A.M. Best Places FSR of National Service Under Review

June 17, 2003

A.M. Best Co. has placed the financial strength rating of A- (Excellent) of National Service Contract Insurance Company RRG (NSC) (Hawaii) under review with negative implications. The status will remain pending the results of an independent actuarial analysis of the Loss Reserve Fund (LRF) at Interstate National Dealers Service (INDS), the parent company.

The independent actuarial analysis, at the behest of A.M. Best,
follows the reduction of shareholders’ equity after INDS’ privatization in January 2003. To fund the buy-out of INDS’ existing shareholders, it liquidated 70 percent of its retained earnings and invoked bank debt. INDS’ financial leverage at fiscal year-end 2003 is elevated at 2.3 to 1, due to debt incurred. Management believes leverage will decline to around 1.1 to 1 by the fiscal year-end 2006, which is a level more in line with an Excellent rating.

NSC provides aggregate stop-loss contractual liability coverage on
vehicle service contracts issued by INDS. In the event of an overall
inadequacy of the LRF at INDS for all years combined, NSC could then incur a claim. Management believed that at fiscal year-end October 2002 the LRF was more than sufficient. NSC remains well capitalized for its Excellent rating based on its current level of reserves. However, capitalization of NSC will not be apparent until the completion of INDS’ actuarial analysis.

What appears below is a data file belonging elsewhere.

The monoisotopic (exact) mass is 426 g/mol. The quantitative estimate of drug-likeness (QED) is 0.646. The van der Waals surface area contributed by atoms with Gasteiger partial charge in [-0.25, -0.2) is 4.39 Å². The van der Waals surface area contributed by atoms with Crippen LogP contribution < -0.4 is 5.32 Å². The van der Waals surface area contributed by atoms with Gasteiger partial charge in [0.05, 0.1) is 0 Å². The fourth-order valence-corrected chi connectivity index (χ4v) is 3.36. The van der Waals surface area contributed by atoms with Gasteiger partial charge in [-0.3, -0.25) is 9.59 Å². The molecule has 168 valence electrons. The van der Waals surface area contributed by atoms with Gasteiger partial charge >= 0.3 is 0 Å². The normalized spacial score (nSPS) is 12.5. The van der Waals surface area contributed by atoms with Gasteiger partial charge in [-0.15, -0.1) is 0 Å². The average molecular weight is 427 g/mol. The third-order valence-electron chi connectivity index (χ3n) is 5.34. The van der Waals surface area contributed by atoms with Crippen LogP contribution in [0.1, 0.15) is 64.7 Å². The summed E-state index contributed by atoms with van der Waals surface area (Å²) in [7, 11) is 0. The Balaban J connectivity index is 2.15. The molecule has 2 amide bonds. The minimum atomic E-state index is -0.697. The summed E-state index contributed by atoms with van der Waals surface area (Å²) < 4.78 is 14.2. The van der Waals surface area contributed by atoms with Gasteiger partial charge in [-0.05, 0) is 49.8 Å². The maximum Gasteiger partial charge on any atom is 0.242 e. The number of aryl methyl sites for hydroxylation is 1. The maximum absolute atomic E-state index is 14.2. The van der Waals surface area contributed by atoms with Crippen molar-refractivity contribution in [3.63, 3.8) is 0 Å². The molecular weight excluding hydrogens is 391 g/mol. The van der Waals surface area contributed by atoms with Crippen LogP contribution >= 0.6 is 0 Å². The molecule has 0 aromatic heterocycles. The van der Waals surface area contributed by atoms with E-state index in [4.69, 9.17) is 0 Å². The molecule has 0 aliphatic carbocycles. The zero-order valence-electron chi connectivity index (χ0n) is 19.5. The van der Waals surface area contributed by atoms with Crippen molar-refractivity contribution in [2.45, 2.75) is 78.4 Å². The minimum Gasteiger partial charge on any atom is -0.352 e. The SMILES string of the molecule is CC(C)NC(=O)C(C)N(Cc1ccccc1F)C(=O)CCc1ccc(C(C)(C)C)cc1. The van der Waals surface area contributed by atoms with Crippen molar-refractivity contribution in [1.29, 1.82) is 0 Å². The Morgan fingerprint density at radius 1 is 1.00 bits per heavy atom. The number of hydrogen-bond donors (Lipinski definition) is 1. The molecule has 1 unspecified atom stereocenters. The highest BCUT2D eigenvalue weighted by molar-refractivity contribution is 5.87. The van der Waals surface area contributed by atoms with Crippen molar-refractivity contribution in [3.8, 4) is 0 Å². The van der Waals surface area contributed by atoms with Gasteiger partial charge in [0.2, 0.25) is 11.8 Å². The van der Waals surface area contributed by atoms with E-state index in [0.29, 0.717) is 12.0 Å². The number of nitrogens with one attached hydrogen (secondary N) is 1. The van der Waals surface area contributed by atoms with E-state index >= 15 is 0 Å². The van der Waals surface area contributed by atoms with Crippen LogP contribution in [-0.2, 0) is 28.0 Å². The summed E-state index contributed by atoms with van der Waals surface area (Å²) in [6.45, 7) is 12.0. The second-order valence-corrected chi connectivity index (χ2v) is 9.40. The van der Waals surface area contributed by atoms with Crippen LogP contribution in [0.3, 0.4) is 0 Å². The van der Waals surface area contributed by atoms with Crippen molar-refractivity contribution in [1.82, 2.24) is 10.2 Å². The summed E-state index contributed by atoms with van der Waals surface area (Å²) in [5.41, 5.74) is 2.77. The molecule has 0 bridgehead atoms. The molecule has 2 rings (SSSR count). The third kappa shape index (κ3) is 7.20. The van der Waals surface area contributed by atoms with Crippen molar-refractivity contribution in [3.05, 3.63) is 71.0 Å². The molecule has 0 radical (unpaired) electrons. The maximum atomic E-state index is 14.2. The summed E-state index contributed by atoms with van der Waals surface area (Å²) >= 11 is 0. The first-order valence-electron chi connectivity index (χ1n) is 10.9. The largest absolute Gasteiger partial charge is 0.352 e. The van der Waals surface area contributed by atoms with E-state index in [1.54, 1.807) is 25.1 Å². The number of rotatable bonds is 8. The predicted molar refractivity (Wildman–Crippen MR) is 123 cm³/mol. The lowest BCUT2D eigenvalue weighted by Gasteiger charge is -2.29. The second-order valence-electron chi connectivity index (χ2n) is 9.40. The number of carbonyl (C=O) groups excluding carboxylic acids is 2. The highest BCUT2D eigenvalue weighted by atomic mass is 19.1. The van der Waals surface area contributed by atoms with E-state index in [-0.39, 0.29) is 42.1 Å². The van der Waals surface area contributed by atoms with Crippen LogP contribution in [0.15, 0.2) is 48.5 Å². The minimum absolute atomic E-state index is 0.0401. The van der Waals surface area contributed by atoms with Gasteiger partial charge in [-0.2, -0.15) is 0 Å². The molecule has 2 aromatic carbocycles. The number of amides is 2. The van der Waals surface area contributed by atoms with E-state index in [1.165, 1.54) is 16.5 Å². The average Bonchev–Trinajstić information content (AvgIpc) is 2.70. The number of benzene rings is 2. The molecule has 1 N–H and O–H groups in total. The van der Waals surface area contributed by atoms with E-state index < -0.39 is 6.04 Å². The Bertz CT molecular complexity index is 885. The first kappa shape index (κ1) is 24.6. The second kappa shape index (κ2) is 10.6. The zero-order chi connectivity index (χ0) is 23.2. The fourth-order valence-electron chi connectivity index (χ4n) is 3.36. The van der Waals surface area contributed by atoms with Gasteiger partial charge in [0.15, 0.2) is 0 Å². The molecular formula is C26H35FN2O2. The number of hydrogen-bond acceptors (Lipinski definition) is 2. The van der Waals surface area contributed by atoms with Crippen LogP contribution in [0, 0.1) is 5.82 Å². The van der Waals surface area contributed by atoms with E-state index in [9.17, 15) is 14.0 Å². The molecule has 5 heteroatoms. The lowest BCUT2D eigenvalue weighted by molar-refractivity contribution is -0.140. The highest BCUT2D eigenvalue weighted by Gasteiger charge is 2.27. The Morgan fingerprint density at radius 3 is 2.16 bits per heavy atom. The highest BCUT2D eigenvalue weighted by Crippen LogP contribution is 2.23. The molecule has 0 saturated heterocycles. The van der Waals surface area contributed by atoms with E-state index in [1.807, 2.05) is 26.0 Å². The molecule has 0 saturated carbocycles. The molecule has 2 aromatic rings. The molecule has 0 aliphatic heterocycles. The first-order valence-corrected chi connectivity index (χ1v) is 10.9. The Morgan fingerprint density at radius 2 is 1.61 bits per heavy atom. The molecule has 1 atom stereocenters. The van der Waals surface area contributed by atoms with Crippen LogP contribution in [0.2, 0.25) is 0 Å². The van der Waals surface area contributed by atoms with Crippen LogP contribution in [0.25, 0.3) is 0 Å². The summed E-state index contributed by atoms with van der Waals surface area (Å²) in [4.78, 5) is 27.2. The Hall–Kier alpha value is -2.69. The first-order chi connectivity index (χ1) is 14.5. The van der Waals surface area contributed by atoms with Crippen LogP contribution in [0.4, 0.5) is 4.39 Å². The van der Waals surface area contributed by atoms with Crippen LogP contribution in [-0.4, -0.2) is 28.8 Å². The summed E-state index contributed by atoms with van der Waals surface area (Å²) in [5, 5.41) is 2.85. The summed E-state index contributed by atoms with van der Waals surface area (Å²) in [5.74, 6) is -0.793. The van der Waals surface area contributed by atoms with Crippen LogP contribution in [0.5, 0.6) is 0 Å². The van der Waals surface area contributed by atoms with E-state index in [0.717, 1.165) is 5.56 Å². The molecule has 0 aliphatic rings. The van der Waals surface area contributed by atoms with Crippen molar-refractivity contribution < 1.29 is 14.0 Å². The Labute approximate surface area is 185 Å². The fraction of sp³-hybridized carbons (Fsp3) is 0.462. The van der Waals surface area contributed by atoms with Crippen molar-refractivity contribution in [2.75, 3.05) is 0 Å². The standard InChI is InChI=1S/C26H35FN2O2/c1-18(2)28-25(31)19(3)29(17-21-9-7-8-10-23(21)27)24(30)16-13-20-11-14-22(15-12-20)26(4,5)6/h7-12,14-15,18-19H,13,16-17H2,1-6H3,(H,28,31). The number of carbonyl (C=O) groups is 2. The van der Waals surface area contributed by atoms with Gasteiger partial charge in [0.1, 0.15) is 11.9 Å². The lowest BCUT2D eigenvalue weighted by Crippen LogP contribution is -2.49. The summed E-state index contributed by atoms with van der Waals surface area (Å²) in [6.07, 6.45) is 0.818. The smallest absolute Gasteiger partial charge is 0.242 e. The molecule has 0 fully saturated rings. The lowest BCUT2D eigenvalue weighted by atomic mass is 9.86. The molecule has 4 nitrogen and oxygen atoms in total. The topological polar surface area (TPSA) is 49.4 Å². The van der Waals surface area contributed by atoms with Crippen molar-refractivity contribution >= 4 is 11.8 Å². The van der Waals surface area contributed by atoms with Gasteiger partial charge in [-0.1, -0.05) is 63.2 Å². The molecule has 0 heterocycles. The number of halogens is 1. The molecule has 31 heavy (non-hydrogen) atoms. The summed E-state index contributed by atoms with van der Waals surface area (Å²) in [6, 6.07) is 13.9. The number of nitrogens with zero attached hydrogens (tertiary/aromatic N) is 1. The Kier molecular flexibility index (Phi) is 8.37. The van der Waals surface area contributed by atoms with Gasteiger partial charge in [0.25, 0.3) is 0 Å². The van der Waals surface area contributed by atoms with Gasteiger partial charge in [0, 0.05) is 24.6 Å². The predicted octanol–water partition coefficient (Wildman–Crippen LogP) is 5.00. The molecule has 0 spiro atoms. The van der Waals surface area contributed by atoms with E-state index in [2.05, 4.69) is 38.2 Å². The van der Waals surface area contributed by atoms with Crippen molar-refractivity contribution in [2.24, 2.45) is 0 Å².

A.M. Best will reevaluate NSC’s rating at the completion of the
actuarial analysis. Regardless of the results, there remains negative
pressure on the rating given INDS’ decreased stockholders’ equity and debt burden, which increases the chance that NSC’s capital may be used for either claim or debt payments. INDS is projected to generate earnings over the next five years, which will comfortably allow for the repayment of debt.

Additionally, despite pledging assets of NSC as collateral for the
debt, management has stated it will not utilize the funds at NSC to pay either interest or principal.

In A.M. Best’s opinion, management will be challenged to demonstrate consistent, quality earnings and cash flow due to recent lower operating results, current economic and investment conditions and a competitive auto warranty environment.

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